But while the Deutsche Bank report is useful for travelers who might want to factor in beer costs to their trip planning, it really doesn’t tell the whole story.  A beer isn’t always just a beer.  To me, at least, whether we’re talking about a lager, an ale, one of those infernal bitter IPAs that seem to dominate beer menus these days, or something else, would make a real difference.  Even $1.50 for an IPA would be more than I would pay.

And the setting is important, too.  I’m guessing that someone coming into a pub from the fiery heat of Dubai might consider $12 for a cold one to be a bargain.  And speaking as someone who particularly enjoys the dark, warm, woody ambiance of a real British pub like the Lamb and Flag in Covent Garden, I’ll gladly pay $7.20 that is the average cost of a beer in London.

The New Space Race

The old Space Race, between the United States and the Soviet Union during the height of the Cold War, is on full display in the excellent film First Man.  The new space race doesn’t have the same ideological, future of civilization elements as the old one, and is a lot more multi-faceted, but it’s just as important to our long-term future in space.

And right now, the United States is winning.

wvws_falcon-heavy-demo-2310The new space race focuses on commercial spaceflight and launching vehicles into space.  For years, the United States was playing catch-up to the Europeans, and trailing badly.  The Euros were launching the majority of satellites and vehicles into space, using their Ariane rocket, while the United States was retiring its primary launch vehicle, the space shuttle, without having any back-up in place.  In 2011, when the shuttle was retired, there were no commercial satellite launches from any American spaceports, and for the next few years the launch industry was dominated by the Europeans, the Russians, and the Chinese, launching from government-backed providers.

But now the tide has turned.  America led the way in commercial launches in 2016 and 2017, and 2018 is shaping up to be even better.  The trend is so pronounced that European advocates are afraid that they are falling behind and won’t catch up.

The reason for trend is that the United States has made room for commercial entities, like SpaceX, to enter the launching game.  While the United States government still is a major player in space, SpaceX’s focus on innovation and cost control, through use of reusable rockets, have made it extremely competitive in bidding for launch jobs, whether it is commercial satellites being placed into orbit or missions to the international space station.  And new entrants to the competition, like Blue Origin, are set to participate — which is likely to make the American lead even more pronounced.  The article linked above notes:  “the uniquely American approach of government support and investment in private space is paying dividends, creating an industry that could swallow the comparatively moribund European effort.”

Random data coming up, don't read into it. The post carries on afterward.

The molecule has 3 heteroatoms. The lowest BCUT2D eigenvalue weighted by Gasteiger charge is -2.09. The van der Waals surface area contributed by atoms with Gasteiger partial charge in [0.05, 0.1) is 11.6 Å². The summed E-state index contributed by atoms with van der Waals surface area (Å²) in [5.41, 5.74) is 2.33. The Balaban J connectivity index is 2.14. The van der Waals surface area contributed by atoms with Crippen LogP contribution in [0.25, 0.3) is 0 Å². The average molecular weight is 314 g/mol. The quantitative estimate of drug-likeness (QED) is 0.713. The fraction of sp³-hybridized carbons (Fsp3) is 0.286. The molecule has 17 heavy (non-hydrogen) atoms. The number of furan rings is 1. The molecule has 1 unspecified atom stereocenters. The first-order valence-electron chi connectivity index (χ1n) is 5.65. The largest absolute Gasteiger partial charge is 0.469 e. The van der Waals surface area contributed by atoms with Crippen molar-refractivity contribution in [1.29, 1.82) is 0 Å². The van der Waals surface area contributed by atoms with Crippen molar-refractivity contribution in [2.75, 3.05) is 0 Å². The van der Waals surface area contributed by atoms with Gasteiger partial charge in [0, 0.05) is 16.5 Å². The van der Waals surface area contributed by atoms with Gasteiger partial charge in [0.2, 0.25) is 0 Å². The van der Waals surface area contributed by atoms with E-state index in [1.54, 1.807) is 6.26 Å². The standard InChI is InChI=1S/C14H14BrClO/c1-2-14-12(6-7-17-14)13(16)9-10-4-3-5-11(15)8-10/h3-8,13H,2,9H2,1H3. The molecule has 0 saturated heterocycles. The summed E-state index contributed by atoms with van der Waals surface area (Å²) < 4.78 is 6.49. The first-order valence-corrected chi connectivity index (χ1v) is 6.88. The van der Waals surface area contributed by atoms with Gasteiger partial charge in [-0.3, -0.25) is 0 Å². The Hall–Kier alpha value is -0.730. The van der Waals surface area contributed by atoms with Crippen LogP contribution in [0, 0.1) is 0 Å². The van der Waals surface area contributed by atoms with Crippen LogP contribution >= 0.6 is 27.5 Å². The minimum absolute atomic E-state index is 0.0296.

It’s nice to know that American capitalism, and good old-fashioned competition, can still produce innovation and leadership — and now in space.

A Bridge Too Far

Over in the Far East, they’ve just opened the world’s longest sea-crossing bridge.  Connecting Hong Kong, Macau, and the Chinese city of Zhuhai, the bridge cost $20 billion and is 34 miles long.  It took nine years to build, involved the creation of artificial islands, dips into a tunnel under a busy harbor area, and is supposed to be designed to withstand earthquakes, typhoons, and collisions with oversized tankers.

551478a8-d1f0-11e8-81a4-d952f5356e85_1320x770_022145It’s an impressive engineering feat, no doubt — but when I read about the bridge I mostly felt relief that I wouldn’t have to drive across it.

I’m not a big fan of driving on those lengthy bridges that span bays or harbor or rivers.  The towering height over the water, the slightly claustrophobic feeling of being penned in as you cross, and the concern that you are putting yourself totally in the hands of approaching drivers who might be hedging toward the middle — or, even worse, trying to take a photo with their phone — combine to make a long bridge crossing an uncomfortable experience for me.  I grip the steering wheel a little tighter as I cross.

I’m not alone in this.  Years ago, when Kish and I once traversed the colossal Chesapeake Bay bridge, we learned that some people simply could not bring themselves to drive across it — so many people, in fact, that there were drivers stationed at each end to help people make the trip.  Perhaps that’s at least part of the reason why most drivers won’t even have the opportunity to drive on the Hong Kong-Macau-Zhuhai span in their own cars; they’re required to park in Hong Kong and take a shuttle bus or a special hire car to cross the bridge.

If I ever have to cross this new, world’s longest sea-spanning bridge, I’d be happy to have somebody else do the driving.  A 34-mile-long bridge might be a bridge too far for me.